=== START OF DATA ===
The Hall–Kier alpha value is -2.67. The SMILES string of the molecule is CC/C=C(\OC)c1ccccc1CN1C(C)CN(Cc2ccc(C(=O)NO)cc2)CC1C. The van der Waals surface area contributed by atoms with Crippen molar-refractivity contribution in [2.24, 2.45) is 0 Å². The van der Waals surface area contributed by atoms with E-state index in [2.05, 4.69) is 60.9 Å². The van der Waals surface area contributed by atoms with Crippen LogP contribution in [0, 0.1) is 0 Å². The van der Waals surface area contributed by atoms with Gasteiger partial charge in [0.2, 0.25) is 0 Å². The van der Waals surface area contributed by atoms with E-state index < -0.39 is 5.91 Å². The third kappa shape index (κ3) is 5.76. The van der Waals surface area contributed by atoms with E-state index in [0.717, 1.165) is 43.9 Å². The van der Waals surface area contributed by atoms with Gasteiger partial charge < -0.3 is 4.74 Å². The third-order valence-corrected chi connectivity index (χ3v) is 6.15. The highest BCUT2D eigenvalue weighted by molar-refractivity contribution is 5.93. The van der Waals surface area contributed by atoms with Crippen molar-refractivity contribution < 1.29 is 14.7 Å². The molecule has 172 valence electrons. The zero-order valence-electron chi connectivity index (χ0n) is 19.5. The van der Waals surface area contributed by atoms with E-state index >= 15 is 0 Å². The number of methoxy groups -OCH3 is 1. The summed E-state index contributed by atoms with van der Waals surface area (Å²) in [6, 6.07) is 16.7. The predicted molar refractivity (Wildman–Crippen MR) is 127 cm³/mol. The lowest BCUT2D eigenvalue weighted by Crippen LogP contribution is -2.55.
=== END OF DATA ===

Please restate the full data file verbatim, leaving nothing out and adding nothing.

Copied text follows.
The Hall–Kier alpha value is -2.67. The SMILES string of the molecule is CC/C=C(\OC)c1ccccc1CN1C(C)CN(Cc2ccc(C(=O)NO)cc2)CC1C. The van der Waals surface area contributed by atoms with Crippen molar-refractivity contribution in [2.24, 2.45) is 0 Å². The van der Waals surface area contributed by atoms with E-state index in [2.05, 4.69) is 60.9 Å². The van der Waals surface area contributed by atoms with Crippen LogP contribution in [0, 0.1) is 0 Å². The van der Waals surface area contributed by atoms with Gasteiger partial charge in [0.2, 0.25) is 0 Å². The van der Waals surface area contributed by atoms with E-state index < -0.39 is 5.91 Å². The third kappa shape index (κ3) is 5.76. The van der Waals surface area contributed by atoms with E-state index in [0.717, 1.165) is 43.9 Å². The van der Waals surface area contributed by atoms with Gasteiger partial charge < -0.3 is 4.74 Å². The third-order valence-corrected chi connectivity index (χ3v) is 6.15. The highest BCUT2D eigenvalue weighted by molar-refractivity contribution is 5.93. The van der Waals surface area contributed by atoms with Crippen molar-refractivity contribution < 1.29 is 14.7 Å². The molecule has 172 valence electrons. The zero-order valence-electron chi connectivity index (χ0n) is 19.5. The van der Waals surface area contributed by atoms with E-state index >= 15 is 0 Å². The number of methoxy groups -OCH3 is 1. The summed E-state index contributed by atoms with van der Waals surface area (Å²) in [6, 6.07) is 16.7. The predicted molar refractivity (Wildman–Crippen MR) is 127 cm³/mol. The lowest BCUT2D eigenvalue weighted by Crippen LogP contribution is -2.55.